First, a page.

The Feast of St. Michael and All Angels Michaelmas
26 September 2021
Today’s Readings: Genesis 28:10-17; John 1:47-51.

Let us pray.

Everlasting God,
you have ordained and constituted the ministries of angels and mortals in a wonderful order:
grant that as your holy angels always serve you in heaven,
so, at your command,
they may help and defend us on earth;
through Jesus Christ your Son our Lord,
who is alive and reigns with you,
in the unity of the Holy Spirit,
one God, now and forever.


A Reflection from Carola Darwin

In a poll conducted about 15 years ago by the BBC, 74% of people said that they had had a religious or spiritual experience of some kind, which still affected them. But most had never told anyone about it. Think about that number. If you are on a bus with 9 other people, then 7 or 8 of you have felt the presence of God at some point and in a way that’s still important to you. But if you never tell anyone, or do anything in response, then the danger is that the impression will die away and nothing will change. The stories of Jacob and Nathanael that we’ve heard today are about people who felt the presence of God and responded, and because they responded their lives changed, and so did other peoples. 
‘When Jacob awoke from his sleep,’ it says in Genesis, ‘he thought: “Surely the Lord is in this place, and I was not aware of it.” He was afraid and said ‘How awesome is this place! This is no one other than the house of God, this is the gate of Heaven’. And he performed a ritual with the stone that had been his pillow, to remember that this was where he had felt the presence of God.
Nathanael’s sense of the presence of God was even clearer. When he met Jesus and astonishingly, Jesus recognised him, he realised that Jesus was the Son of God, the King of Israel. But the best was yet to come: making a clear link with the story of Jacob’s dream, Jesus told him, ‘You shall see heaven opening and the angels of God ascending and descending.’
There’s another important thing that Nathanael and Jacob had in common. Neither of them are particularly promising candidates for divine revelation. Nathanael was distinctly sceptical ‘ Nazareth? Can anything good come from there?’ he said.  He didn’t seek Jesus out, he’s persuaded to meet him by Philip. Have you ever had that experience? Your friend says ‘come and meet this person, or see this film, or listen to this music and you really don’t want to, it isn’t your thing, you’re not going to enjoy yourself. And when you get there, you’re overwhelmed – you can’t believe you nearly missed it. That’s what happened for Nathanael.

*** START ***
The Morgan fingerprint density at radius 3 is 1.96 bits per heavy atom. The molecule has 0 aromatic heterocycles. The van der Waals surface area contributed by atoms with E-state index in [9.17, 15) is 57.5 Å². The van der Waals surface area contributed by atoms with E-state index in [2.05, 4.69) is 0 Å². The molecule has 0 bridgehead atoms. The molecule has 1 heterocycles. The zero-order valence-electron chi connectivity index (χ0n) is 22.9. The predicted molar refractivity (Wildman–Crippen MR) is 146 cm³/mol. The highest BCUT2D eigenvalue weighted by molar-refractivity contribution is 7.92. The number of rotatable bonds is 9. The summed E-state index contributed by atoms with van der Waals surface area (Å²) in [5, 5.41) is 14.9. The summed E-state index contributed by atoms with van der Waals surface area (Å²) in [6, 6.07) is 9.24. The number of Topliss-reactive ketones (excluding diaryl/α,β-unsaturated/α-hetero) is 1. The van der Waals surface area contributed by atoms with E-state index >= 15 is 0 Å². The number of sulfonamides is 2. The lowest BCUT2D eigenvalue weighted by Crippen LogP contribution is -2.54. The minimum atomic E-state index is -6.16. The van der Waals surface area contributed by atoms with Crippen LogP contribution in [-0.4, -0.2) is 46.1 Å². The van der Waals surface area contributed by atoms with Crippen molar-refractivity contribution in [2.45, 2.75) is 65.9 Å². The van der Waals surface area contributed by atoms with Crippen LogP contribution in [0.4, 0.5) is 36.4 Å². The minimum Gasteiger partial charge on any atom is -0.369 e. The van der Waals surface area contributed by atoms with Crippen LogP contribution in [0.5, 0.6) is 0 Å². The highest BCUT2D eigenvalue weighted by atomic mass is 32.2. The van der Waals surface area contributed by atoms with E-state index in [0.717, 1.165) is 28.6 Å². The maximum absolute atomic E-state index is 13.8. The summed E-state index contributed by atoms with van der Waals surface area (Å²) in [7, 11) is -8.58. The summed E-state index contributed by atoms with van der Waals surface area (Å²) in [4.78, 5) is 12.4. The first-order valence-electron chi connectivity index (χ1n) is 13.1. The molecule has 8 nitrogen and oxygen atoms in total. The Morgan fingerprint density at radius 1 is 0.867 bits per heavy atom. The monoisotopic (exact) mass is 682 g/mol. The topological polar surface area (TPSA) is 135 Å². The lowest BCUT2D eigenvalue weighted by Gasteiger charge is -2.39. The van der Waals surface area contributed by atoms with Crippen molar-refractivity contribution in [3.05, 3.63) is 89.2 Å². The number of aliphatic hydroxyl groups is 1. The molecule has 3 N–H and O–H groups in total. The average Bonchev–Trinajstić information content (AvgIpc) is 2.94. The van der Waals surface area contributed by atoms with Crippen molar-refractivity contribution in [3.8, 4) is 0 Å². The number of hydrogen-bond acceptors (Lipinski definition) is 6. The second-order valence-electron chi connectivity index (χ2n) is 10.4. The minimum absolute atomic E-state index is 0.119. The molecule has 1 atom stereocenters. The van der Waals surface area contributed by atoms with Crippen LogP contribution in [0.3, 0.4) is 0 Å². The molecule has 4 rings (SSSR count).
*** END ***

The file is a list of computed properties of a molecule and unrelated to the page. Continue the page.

What about Jacob? His behaviour before his dream was even more doubtful. The younger of twins, he grew up jealous of his brother Esau, because their father Isaac loved Esau best, When he got the chance, and with his mother Rebekah’s help, he disguised himself as Esau and Isaac, old and blind, was confused by the disguise and gave Jacob the blessing that he’d intended for Esau. When Esau found out, he was furious and swore that he’ll kill Jacob once Isaac was dead. As so Rebekah persuaded Jacob to run away and start a new life elsewhere.
So far, so pretty disastrous. The sibling rivalry between Jacob and Esau, and Jacob’s trickery, led to the family breaking up and the threat of serious violence. And yet it was at this point, when Jacob was on the run, fearing for his life, that God spoke to him. Jacob saw God’s glory reaching down from heaven, and God’s messengers the angels. And he was blessed by God with a promise not only of land but of descendants without number, to be a blessing to all the peoples of the earth.
There is more to Jacob’s story than we have time for today. He travelled on to meet his father’s kinsman Laban and spent 20 years working for him. But in the end he went back to face Esau. And somehow during that time Jacob had changed. Perhaps it was his experience of Laban (who is just as much of a trickster as Jacob himself). Perhaps it was his experience of sibling rivalry between his two wives, who were sisters. But most of all, surely, it’s because of his experience of God and God’s messengers, both in the dream that we heard about today, and in two later meetings.
In recognising that God had blessed him, Jacob recognised that he need no longer be jealous of Esau. And he sets himself to make things right with his brother, giving him gifts of cattle and deferring to him. And later still, when Isaac finally does die, Jacob and Esau bury him together. Jacob is changed by his encounter with God, not all at once – he remains a tricky character, not always honest, perhaps not always wise. But because he allows his experience of God to change him, God can work through him. Jacob becomes Israel, the foundation of the Jewish nation. And through the Jewish scriptures and traditions, which are the foundation of Christianity as well as Judaism, we are all blessed.